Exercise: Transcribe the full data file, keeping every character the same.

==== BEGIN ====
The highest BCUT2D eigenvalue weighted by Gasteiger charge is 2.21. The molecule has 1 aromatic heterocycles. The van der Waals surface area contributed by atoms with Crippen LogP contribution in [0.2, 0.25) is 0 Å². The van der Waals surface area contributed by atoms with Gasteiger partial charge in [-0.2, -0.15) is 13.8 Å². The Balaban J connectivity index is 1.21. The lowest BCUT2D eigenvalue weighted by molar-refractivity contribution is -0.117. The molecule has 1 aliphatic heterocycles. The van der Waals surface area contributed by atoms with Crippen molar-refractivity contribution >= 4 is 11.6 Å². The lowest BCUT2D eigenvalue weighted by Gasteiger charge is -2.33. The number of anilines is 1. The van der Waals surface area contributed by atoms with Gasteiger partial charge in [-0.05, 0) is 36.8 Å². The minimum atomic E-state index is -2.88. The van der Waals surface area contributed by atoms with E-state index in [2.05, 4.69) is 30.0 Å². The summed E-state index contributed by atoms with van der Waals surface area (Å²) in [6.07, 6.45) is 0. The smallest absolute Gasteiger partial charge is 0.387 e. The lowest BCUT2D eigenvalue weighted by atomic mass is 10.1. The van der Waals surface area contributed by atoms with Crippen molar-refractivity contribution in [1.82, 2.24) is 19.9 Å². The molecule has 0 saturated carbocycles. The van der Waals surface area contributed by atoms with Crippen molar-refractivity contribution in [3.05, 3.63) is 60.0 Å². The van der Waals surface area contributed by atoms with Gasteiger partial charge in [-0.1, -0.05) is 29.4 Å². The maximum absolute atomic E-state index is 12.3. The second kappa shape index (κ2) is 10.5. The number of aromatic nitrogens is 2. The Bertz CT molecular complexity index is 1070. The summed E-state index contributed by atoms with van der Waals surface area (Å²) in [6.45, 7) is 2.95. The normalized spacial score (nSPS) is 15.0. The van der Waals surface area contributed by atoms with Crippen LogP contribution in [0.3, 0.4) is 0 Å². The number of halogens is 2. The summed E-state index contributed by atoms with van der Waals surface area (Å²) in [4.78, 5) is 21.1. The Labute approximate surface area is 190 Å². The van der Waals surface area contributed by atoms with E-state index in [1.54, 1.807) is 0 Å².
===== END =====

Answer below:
The highest BCUT2D eigenvalue weighted by Gasteiger charge is 2.21. The molecule has 1 aromatic heterocycles. The van der Waals surface area contributed by atoms with Crippen LogP contribution in [0.2, 0.25) is 0 Å². The van der Waals surface area contributed by atoms with Gasteiger partial charge in [-0.2, -0.15) is 13.8 Å². The Balaban J connectivity index is 1.21. The lowest BCUT2D eigenvalue weighted by molar-refractivity contribution is -0.117. The molecule has 1 aliphatic heterocycles. The van der Waals surface area contributed by atoms with Crippen molar-refractivity contribution >= 4 is 11.6 Å². The lowest BCUT2D eigenvalue weighted by Gasteiger charge is -2.33. The number of anilines is 1. The van der Waals surface area contributed by atoms with Gasteiger partial charge in [-0.05, 0) is 36.8 Å². The minimum atomic E-state index is -2.88. The van der Waals surface area contributed by atoms with E-state index in [2.05, 4.69) is 30.0 Å². The summed E-state index contributed by atoms with van der Waals surface area (Å²) in [6.07, 6.45) is 0. The smallest absolute Gasteiger partial charge is 0.387 e. The lowest BCUT2D eigenvalue weighted by atomic mass is 10.1. The van der Waals surface area contributed by atoms with Crippen molar-refractivity contribution in [1.82, 2.24) is 19.9 Å². The molecule has 0 saturated carbocycles. The van der Waals surface area contributed by atoms with Crippen molar-refractivity contribution in [3.05, 3.63) is 60.0 Å². The van der Waals surface area contributed by atoms with Gasteiger partial charge in [-0.1, -0.05) is 29.4 Å². The maximum absolute atomic E-state index is 12.3. The second kappa shape index (κ2) is 10.5. The number of aromatic nitrogens is 2. The Bertz CT molecular complexity index is 1070. The summed E-state index contributed by atoms with van der Waals surface area (Å²) in [6.45, 7) is 2.95. The normalized spacial score (nSPS) is 15.0. The van der Waals surface area contributed by atoms with Crippen LogP contribution in [0.3, 0.4) is 0 Å². The number of halogens is 2. The summed E-state index contributed by atoms with van der Waals surface area (Å²) in [4.78, 5) is 21.1. The Labute approximate surface area is 190 Å². The van der Waals surface area contributed by atoms with E-state index in [1.54, 1.807) is 0 Å².